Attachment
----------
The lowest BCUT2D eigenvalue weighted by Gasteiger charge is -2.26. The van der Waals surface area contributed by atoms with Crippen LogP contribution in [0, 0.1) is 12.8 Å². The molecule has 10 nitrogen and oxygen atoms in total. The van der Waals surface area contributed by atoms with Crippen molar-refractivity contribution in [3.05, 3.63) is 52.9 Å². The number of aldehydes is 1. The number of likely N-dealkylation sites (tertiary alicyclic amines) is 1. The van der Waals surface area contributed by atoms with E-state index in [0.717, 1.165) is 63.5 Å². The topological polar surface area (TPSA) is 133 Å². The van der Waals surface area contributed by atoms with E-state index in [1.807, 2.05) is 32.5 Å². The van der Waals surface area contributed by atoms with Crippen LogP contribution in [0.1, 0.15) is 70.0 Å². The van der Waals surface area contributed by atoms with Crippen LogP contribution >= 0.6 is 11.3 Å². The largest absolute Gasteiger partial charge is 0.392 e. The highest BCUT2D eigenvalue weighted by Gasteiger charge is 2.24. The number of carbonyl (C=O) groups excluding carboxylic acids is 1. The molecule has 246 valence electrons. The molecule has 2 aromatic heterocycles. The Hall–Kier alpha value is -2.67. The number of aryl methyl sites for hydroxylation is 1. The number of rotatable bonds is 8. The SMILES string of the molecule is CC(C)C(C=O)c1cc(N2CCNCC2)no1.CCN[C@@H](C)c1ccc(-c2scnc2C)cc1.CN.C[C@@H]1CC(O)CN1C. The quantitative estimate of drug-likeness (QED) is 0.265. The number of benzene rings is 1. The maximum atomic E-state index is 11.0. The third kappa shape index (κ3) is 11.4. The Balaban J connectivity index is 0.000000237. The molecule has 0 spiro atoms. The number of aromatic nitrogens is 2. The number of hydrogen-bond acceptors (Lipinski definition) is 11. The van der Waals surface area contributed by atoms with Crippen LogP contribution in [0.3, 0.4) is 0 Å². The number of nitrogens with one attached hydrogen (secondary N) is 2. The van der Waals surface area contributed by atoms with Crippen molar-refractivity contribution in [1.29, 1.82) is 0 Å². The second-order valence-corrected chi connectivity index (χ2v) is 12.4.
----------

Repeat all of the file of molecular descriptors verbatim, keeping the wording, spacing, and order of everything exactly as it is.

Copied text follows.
The lowest BCUT2D eigenvalue weighted by Gasteiger charge is -2.26. The van der Waals surface area contributed by atoms with Crippen LogP contribution in [0, 0.1) is 12.8 Å². The molecule has 10 nitrogen and oxygen atoms in total. The van der Waals surface area contributed by atoms with Crippen molar-refractivity contribution in [3.05, 3.63) is 52.9 Å². The number of aldehydes is 1. The number of likely N-dealkylation sites (tertiary alicyclic amines) is 1. The van der Waals surface area contributed by atoms with E-state index in [0.717, 1.165) is 63.5 Å². The topological polar surface area (TPSA) is 133 Å². The van der Waals surface area contributed by atoms with E-state index in [1.807, 2.05) is 32.5 Å². The van der Waals surface area contributed by atoms with Crippen LogP contribution in [0.1, 0.15) is 70.0 Å². The van der Waals surface area contributed by atoms with Crippen LogP contribution >= 0.6 is 11.3 Å². The largest absolute Gasteiger partial charge is 0.392 e. The highest BCUT2D eigenvalue weighted by Gasteiger charge is 2.24. The number of carbonyl (C=O) groups excluding carboxylic acids is 1. The molecule has 246 valence electrons. The molecule has 2 aromatic heterocycles. The Hall–Kier alpha value is -2.67. The number of aryl methyl sites for hydroxylation is 1. The number of rotatable bonds is 8. The SMILES string of the molecule is CC(C)C(C=O)c1cc(N2CCNCC2)no1.CCN[C@@H](C)c1ccc(-c2scnc2C)cc1.CN.C[C@@H]1CC(O)CN1C. The quantitative estimate of drug-likeness (QED) is 0.265. The number of benzene rings is 1. The maximum atomic E-state index is 11.0. The third kappa shape index (κ3) is 11.4. The Balaban J connectivity index is 0.000000237. The molecule has 0 spiro atoms. The number of aromatic nitrogens is 2. The number of hydrogen-bond acceptors (Lipinski definition) is 11. The van der Waals surface area contributed by atoms with Crippen LogP contribution in [0.3, 0.4) is 0 Å². The number of nitrogens with one attached hydrogen (secondary N) is 2. The van der Waals surface area contributed by atoms with Crippen molar-refractivity contribution in [1.29, 1.82) is 0 Å². The second-order valence-corrected chi connectivity index (χ2v) is 12.4.